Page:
Modern Pacemaker have proven an invaluable and lifesaving medical tool. The way they regulate the heart’s pace differs from the irregular beat of the organ in a healthy individual. Scientists see great potential in pacemaking technology that more closely mimics this natural timing and are preparing to test out a “revolutionary” new device that does just that, following successful trials in animals.
All the Pacemaker pace the heart metronomically, which means a very steady, even pace,” said lead researcher Professor Julian Paton from the University of Auckland. But when you record heart rate in a healthy individual, you see it is constantly on the move.
Paton’s team has spent more than a decade developing what they describe as a “bionic” Pacemaker, a device designed to respond to the body’s signals in real-time. This implant would monitor breathing and modulate the heart rate accordingly, rather than tick along at a steady pace.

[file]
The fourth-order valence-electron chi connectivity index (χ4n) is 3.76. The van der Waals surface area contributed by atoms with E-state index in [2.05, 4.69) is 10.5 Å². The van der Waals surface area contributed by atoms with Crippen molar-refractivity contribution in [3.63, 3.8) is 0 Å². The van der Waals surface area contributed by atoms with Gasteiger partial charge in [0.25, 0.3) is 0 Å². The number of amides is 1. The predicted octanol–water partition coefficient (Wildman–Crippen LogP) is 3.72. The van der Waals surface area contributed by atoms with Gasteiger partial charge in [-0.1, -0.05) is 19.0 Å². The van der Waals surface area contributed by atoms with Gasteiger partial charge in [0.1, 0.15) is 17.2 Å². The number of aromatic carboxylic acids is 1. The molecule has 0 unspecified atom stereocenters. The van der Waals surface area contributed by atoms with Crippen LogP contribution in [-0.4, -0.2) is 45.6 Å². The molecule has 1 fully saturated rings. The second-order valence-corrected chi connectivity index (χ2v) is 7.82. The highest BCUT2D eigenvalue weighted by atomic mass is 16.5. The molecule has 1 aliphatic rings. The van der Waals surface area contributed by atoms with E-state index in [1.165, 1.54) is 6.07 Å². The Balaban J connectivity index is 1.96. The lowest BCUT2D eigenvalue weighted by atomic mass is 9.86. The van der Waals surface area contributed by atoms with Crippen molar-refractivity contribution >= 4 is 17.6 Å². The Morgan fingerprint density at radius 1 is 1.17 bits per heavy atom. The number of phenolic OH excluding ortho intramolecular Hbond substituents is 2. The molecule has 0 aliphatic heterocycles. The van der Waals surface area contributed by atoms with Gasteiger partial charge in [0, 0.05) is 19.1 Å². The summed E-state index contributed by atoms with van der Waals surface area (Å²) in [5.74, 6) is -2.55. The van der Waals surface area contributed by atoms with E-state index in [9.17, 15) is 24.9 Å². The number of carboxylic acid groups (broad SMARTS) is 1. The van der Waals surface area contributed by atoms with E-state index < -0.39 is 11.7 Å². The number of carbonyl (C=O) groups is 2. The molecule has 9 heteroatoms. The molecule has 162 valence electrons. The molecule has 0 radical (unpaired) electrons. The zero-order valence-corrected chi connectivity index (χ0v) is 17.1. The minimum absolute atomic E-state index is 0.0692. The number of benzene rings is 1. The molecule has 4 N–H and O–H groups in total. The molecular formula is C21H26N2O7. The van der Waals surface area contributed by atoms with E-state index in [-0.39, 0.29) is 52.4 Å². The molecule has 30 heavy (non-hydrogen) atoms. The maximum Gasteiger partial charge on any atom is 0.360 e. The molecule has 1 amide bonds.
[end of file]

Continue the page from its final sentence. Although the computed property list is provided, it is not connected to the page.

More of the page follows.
If you analyze the frequencies within your heart rate, you find the heart rate is coupled to your breathing. It goes up on inspiration, and it goes down on expiration, and that is a natural phenomenon in all animals and humans. And we’re talking about very ancient animals that were on the planet 430 million years ago.